This National Careers Week 2021 we’re sharing reflections and insights into the world of work from some of the Modern Art Oxford team.
During our half-term film-making residency last month, our young artists asked members of our team about their education, careers and experiences in and outside of the world of work. What qualifications do you have and did you need them for your current job? What advice would you give to your younger self?
Here we share some of their answers. We hope they’ll be both inspiring and useful.
First up is Emma, our Chief Curator and Head of Exhibitions and Learning. She leads on the gallery’s programme of exhibitions, events and learning activities. She has an important reminder for anyone, at any stage of their career:
“There are so many skills you’re picking up all the time. Even in a job that feels like it’s just paying the bills there will be things that will be really useful, and you don’t know what they are yet, but you’ll find yourself later thinking: “Oh yeah, I know how to do that”.”
Next up is Scot, Modern Art Oxford’s Production Manager. He oversees the building and design of our exhibitions, often working with artists to achieve their vision and build their artworks in the gallery. He also manages the safe arrival, unpacking and packing up of artworks, and generally takes care of the Modern Art Oxford building. He shares his experiences of getting into the art world.
“I got involved in the art business purely by accident. I answered an ad in the Evening Standard and here I am more than 40 years later. I was working on a lobster boat in Scotland before I came to London, aged 20, and got a job with an art gallery called Waddington. It was easier to get work in those days.”
“The day I got the job at Waddington’s I’d also got a job as a security guard. I flipped a coin and took the job at Waddington’s. So who knows, I could be running G4S by now!”
Scot continues: “I didn’t have any real qualifications, but I had a good work ethic. I worked hard, I learnt on the job, and it paid off. I know it’s a lot tougher for young people now. A little bit of luck helps, doesn’t it, and hard work.”
Maria is Modern Art Oxford’s Head of Development. She and her team work on fundraising and development for the gallery, which includes building and maintaining relationships with our supporters, liaising with our sponsors, and securing essential funding for the development of our exhibitions, learning activities and events, and the running of the building. As Modern Art Oxford is a charity, this work is truly fundamental.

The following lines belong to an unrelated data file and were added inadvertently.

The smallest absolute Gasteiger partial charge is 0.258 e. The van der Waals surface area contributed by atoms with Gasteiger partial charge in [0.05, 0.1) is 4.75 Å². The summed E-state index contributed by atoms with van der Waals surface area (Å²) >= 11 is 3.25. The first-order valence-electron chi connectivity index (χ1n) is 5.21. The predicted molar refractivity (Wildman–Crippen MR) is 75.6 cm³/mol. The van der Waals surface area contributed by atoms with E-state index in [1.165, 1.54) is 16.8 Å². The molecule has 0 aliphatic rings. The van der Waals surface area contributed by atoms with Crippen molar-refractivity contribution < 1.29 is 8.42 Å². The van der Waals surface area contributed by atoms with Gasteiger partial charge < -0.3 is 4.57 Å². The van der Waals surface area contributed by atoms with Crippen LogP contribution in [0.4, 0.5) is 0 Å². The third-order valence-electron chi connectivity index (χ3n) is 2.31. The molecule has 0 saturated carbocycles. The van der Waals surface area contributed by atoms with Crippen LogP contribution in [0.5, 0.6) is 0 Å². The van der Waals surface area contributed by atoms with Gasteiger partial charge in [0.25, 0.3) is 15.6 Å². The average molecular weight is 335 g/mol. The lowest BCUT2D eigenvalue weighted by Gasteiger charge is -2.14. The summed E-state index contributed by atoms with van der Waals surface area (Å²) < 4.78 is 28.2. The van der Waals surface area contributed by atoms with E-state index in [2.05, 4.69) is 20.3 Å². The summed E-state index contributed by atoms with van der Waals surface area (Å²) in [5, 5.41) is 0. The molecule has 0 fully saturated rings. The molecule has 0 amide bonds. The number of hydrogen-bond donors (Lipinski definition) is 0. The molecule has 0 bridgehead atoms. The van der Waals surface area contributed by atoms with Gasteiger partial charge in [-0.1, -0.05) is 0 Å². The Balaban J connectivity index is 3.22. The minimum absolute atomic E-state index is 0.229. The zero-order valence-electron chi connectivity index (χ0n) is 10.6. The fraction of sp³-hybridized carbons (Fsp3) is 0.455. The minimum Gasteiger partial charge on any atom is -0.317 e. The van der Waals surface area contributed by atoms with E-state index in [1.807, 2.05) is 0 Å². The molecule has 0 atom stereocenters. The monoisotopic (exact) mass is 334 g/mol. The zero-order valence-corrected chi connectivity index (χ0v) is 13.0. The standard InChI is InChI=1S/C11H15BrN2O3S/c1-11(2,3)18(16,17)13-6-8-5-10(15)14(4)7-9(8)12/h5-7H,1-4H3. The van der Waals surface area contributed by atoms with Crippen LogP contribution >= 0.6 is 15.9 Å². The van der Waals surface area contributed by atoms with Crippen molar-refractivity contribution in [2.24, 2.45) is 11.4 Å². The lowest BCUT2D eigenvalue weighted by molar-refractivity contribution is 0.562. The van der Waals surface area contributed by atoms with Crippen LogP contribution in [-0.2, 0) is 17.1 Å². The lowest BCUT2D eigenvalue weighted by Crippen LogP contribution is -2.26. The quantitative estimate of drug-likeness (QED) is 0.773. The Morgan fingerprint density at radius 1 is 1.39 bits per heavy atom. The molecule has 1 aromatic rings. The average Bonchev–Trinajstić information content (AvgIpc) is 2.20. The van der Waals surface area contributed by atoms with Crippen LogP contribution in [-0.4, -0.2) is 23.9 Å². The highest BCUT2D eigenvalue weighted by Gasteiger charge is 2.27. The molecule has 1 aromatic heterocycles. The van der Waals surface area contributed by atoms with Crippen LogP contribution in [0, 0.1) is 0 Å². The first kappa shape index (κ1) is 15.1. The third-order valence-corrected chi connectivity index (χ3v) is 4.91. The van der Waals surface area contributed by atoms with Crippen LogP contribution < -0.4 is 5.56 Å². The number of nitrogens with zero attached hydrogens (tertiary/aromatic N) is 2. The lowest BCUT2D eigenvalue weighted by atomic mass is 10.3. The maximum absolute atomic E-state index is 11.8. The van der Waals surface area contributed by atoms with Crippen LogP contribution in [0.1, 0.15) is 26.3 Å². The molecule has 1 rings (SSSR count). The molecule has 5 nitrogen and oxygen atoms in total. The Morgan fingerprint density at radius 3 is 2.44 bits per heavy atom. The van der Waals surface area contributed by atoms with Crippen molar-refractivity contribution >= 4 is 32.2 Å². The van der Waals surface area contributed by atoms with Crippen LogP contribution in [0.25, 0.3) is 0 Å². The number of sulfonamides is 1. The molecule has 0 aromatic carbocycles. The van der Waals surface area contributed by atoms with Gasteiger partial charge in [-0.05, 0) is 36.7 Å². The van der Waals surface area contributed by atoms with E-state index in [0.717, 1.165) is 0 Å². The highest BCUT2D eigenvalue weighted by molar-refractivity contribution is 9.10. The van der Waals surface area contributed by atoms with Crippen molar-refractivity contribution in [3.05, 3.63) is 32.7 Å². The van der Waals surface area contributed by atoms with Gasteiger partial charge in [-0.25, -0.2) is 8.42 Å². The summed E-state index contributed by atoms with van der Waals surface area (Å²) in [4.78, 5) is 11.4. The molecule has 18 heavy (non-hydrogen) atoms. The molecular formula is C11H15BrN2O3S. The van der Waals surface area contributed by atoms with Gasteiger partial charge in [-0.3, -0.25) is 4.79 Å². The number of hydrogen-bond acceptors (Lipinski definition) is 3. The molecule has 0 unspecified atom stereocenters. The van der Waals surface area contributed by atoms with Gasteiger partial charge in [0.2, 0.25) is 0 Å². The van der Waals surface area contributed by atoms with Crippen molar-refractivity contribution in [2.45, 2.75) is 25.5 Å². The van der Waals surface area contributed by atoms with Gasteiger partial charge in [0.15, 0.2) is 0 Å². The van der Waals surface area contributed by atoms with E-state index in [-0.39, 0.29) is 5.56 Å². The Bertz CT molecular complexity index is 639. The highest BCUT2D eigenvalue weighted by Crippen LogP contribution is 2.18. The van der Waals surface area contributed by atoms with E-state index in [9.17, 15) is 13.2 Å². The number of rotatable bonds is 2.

Maria emphasises how skills and qualifications from one experience can end up being really useful, even in very different jobs: “Experience is everything really. I’ve followed my nose, and got different qualifications along the way.”
“My qualification as a yoga teacher has helped me enormously in terms of emotional intelligence, trying to navigate challenges, to step back and find perspective. Life is full of pressures – some that you can rise to, and some that feel overwhelming. Often it’s about breaking the challenge down, identifying the tiny steps. Then you realise you can probably get through it.”
Last but not least is Andy, Modern Art Oxford’s Assistant Production Manager. He works with Scot, our Production Manager, to oversee the building and design of our exhibitions, often working with the artists to achieve their vision and build their artworks in the space. He also ensures the safe arrival, unpacking and packing up of artworks, and generally takes care of the Modern Art Oxford building. He shares his career journey so far:
“I worked as a zoo keeper for 6 years when I left school, then signed up to do a BA in Fine Art through clearing at the last minute.”
“By the end of the BA I’d decided I wanted to be an artist, so I went to London, got into St Martin’s to do a post-graduate diploma, and then was lucky enough to get picked up by a gallery. I also got a job in a museum helping to install exhibitions, because I had experience of doing my own. After the financial crash in 2008 I had to get a full-time permanent job, and naturally I slipped into doing art technician work, worked in various art galleries and museums, and found my way to MAO.”
“So, no big plan. I would say, follow your heart.”